Genotyping results of all SNPs were in Hardy-Weinberg Equilibrium (HWE) among controls (χ2 test: P > 0.05). Among non-Hispanic white and Hispanic white, the minor allele frequencies (MAF) were 0.39 and 0.27 for hCV1562388, 0.20 and 0.12 for hCV1562393, 0.32 and 0.33 for rs939883, 0.38 and 0.47 for rs3772109, respectively. Linkage disequilibrium (LD) were evaluated by D' and r2 using the Haploview program. For CHKA gene, hCV1562388 and hCV1562393 are in complete LD in study population (D' = 0.91, r2 = 0.065). For PCYT1A gene, D' for rs939883 and rs3772109 was 0.81 and r2 was 0.29.

Table 2 shows 'gene-only' effects associated with CHKA SNPs. These data showed a reduced risk of spina bifida for individuals with either one or more C alleles for the SNP hCV1562388 (A>C) but not with SNP hCV1562393(C>G). Infants with AA genotype for PCYT1A SNP rs939883 showed a nearly twofold increased risk of spina bifida relative to those with the TT genotype, however, it is not statistically significant and may be caused by chance.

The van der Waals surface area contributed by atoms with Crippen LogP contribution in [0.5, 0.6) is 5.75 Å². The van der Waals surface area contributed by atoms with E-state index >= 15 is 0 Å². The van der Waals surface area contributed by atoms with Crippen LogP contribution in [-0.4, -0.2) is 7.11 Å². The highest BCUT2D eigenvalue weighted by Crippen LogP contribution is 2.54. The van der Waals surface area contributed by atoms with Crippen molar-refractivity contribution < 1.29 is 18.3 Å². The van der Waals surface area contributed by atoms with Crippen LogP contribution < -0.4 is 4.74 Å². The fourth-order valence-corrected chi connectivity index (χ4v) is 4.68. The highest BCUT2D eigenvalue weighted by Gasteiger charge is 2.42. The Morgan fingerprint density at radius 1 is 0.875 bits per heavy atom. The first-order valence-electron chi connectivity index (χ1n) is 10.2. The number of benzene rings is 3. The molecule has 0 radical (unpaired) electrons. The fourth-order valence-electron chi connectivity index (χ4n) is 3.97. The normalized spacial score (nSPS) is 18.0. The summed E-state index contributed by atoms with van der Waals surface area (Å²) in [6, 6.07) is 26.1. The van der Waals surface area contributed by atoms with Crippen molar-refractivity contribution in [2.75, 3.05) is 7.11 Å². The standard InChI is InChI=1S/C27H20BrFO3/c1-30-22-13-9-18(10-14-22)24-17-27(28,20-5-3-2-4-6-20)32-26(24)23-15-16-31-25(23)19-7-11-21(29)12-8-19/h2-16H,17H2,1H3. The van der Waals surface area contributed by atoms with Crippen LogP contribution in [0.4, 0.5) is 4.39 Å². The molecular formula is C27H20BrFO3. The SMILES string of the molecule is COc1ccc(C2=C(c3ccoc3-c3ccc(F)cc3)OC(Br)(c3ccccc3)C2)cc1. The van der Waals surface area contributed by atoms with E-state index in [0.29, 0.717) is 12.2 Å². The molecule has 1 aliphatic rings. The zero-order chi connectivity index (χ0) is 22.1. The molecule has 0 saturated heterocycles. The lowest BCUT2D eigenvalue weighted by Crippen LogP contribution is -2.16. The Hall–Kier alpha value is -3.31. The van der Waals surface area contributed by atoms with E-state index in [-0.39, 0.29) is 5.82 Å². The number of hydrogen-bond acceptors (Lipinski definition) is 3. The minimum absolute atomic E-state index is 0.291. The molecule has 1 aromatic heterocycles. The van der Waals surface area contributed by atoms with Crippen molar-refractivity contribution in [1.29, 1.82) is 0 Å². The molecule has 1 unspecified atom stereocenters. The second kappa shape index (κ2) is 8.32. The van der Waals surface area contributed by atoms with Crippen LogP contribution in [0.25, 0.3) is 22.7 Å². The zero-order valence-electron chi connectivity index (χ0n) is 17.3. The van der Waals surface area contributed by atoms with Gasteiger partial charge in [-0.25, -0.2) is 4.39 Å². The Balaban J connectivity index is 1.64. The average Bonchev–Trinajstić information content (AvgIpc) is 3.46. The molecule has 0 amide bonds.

Table 2. Effect estimates (odds ratios) for spina bifida-affected pregnancies associated with CHKA SNPs hCV1562388 (A>C) and hCV1562393(C>G), PCYT1A SNPs rs939883 (T>A) and rs3772109 (T>C), California 1989–1991. OR: odds ratio; aOR: adjusted odds ratio by maternal ethnicity; CI: confidence interval.